PHOTOS: HUNTSMAN CORPORATION

Single-Component Butyl Provides a Permanent Seal Without Hardening

The butyl sealant can be used in a variety of metal roof applications where a low modulus sealant is desired.

The butyl sealant can be used in a variety of metal roof applications where a low modulus sealant is desired.

R.M. Lucas Co. has added a single-component, non-skinning butyl rubber sealant to its product line. Lucas #8660 provides adhesion and a permanent seal between concealed end laps, metal roof panels, standing-seam roof panels, ridge caps, wall panels and other applications where a non-hardening weather seal is desired. This product is also ideal for use with OEM and shop-assembled metal details.

According to the manufacturer, Lucas #8660 creates a non-hardening, weathertight seal. Designed as a non-skinning, non-sag sealant, the product exhibits high moisture resistance, with an exceptional ability to absorb sound and movement. Lucas #8660 comes in a neutral color, guns easily in cold or hot weather, and is packaged in 10-ounce fiber cartridges, 12 per case.

“Lucas #8660 won’t stain substrates and exhibits primerless adhesion to most roofing and building materials, including Kynar,” says Jason Morris, technical sales representative for Lucas. “The product is easy to gun and tool, even in cold weather, and is also self-healing.”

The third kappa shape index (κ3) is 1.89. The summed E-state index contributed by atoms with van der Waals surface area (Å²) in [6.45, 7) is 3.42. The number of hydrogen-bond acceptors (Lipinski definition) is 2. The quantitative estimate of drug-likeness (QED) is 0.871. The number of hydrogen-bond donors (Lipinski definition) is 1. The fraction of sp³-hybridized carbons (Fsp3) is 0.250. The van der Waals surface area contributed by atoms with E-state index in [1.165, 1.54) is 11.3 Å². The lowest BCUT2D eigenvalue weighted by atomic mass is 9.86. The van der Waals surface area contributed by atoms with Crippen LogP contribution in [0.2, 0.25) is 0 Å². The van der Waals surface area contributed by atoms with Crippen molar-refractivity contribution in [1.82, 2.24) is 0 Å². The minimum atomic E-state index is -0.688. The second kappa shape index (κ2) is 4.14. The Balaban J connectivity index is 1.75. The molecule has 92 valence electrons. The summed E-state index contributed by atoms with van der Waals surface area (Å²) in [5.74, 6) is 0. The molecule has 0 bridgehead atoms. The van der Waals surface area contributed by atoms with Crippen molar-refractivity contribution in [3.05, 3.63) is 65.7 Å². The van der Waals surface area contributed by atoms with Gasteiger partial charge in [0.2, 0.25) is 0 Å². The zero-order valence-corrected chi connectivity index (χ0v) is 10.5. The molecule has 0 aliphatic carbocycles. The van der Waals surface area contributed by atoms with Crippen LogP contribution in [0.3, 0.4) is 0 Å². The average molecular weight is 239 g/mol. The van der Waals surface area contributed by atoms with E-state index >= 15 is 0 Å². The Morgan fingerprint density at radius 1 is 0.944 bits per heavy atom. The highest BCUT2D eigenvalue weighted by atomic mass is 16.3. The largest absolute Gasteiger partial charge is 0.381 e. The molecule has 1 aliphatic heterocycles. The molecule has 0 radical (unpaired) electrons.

The butyl sealant can be used in a variety of metal roof applications where a low modulus sealant is desired, including metal roof panels, ribs, standing seams, and ridge cap flashing, as well as metal wall panels. Lucas #8660 is also recommended for OEM trailer and RV application, installation of walk-in coolers and freezers, and as a vapor barrier sealant. In addition, Lucas #8660 can be used as a sound-deadening sealant in installation of acoustical ceilings as well as both gypsum and metal wall panels. It is not designed for use as a single-ply roofing adhesive or lap adhesive.